THE FRISBEE, THE SAUSAGE, THE BARBECUE

Last week, walking through the village, I was hit by a frisbee. Hit is probably too hard a word. It glided into my reach with no fuss at all. The owner was with his friends from a day centre in Geelong. It was their monthly outing to Point Lonsdale – a barbeque lunch.

“Frisbee” said Johnno coming up to me. “My name’s Johnno. What’s yours?”

“Hen” I said. “Henny.”

“Henny,” said Johnno pointing. “Sausages”.

I saw the smoke rising from the barbeque.

“Smells good,” I said.

Johnno replied. “Me too. Lunch.”

Johnno’s frisbee partner came up.

“Frisbee” she said, taking the frisbee off Johnno and throwing it so that it almost cleared the hedge into the Bowls Club. It stuck in a branch. I reached up and threw it low toward where the main party had assembled.

“Good throw!” Shelley clapped happily. “My name’s Shelley.

“Lunch. Sausages.”

She grabbed me by the arm and took me over to the main group.

“What’s your name?” she asked.

“Henny” I replied. “That’s short for Henrietta.”

I smiled at the three workers, busy in various phases of picnic preparation and feeding. Shelley and Johnno were the two who spoke. I was introduced to the others – Di, Gus, Rolly and Belle.

“Hi Di. Hi Gus. Hi Rolly and Hi Belle. I’m Henny. You can call me Hen.”
“No you’re not.”

Johnno wanted me to eat a sausage.

Johnno knew something more was needed.

“This is Mary.” Johnno took my arm “and this is Bill and this is Marjorie. I’m her boy friend.”

His cheeky smile went from ear to ear.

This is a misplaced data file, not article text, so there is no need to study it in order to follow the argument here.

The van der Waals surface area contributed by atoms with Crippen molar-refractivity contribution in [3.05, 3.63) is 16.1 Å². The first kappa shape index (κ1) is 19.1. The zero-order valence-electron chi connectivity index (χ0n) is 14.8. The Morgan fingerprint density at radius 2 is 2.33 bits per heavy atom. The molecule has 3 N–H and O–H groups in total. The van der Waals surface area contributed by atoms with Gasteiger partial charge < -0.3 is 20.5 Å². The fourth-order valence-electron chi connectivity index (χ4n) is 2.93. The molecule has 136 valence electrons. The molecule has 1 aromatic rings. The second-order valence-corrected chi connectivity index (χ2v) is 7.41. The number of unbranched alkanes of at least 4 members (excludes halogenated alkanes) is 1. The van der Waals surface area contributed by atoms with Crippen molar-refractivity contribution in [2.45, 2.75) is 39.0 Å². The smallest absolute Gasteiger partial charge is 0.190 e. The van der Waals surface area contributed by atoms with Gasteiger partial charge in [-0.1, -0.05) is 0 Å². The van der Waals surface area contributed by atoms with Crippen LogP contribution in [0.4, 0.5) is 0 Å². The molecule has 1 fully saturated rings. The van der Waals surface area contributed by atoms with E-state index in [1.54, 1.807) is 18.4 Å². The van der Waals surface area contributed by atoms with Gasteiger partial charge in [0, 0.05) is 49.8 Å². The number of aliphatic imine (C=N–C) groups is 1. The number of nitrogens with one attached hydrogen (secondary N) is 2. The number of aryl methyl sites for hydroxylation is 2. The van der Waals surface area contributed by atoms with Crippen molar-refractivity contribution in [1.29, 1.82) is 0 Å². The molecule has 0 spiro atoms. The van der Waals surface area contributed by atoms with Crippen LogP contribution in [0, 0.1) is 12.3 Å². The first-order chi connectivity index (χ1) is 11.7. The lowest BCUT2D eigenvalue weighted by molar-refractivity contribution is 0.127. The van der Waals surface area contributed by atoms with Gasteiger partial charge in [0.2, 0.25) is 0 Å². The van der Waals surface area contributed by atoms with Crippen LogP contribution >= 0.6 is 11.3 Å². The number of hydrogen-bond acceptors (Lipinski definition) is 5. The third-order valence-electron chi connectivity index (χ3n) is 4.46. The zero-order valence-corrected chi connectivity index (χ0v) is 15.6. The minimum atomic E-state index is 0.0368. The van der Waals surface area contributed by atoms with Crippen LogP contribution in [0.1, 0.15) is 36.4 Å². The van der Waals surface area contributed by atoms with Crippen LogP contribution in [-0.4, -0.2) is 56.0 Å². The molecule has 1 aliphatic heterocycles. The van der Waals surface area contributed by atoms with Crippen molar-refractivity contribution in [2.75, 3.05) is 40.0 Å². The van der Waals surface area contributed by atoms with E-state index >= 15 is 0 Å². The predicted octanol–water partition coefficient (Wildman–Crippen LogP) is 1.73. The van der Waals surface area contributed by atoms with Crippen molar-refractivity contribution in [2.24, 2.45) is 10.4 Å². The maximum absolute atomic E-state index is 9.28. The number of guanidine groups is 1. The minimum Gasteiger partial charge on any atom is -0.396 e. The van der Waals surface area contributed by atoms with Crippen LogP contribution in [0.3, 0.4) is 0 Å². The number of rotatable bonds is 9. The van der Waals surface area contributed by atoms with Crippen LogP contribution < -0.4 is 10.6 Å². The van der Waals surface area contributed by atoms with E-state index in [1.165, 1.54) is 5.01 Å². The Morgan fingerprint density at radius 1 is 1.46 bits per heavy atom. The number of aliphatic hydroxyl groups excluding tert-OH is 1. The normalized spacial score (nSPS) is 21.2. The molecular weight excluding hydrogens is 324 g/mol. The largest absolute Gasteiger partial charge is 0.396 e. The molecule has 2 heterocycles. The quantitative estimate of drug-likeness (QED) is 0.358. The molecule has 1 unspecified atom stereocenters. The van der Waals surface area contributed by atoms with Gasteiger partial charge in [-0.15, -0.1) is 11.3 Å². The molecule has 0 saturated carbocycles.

“No you are not!”

“She loves me!” Johnno persisted looking at me impishly.

Marjorie knew her cue.

“Yes I do,” she said “very much. But Johnno you are not my boy friend!”

Johnno was smiling, trying hard to look hurt.

But he giggled. Then he threw his arms around Marjorie.

“And I love you too” he said.

Shelley piped up. “Do you love me, Henny?”

Mary, Bill and Marjorie smiled at me – they knew how Johnno and Shelley loved to make friends wherever they went.

“Yes,” I said, feeling only slightly exposed, “You all make me very happy. Thanks for coming. Come again!”

“Here. Sausage” said Shelley.

Johnno reached over for the sauce bottle and squirted some on my snack which I was trying to consume in my now greasy fingers. Not to be outdone, Shelley provided two slices of bread.

After a time, I took my leave and walked on, happy. The kindness of Johnno and Shelley stayed with me as I walked. To be alive, to play, to eat, to talk, to joke is just part of being a friend. For a brief time they had invited me to be theirs.

excerpt from Hentrietta Dubb’s Diary

First Published “Rip Rumour” September 2004.

(THIS IS THE LINK TO HENRIETTA’S EXPLANATION OF HER DIARY)

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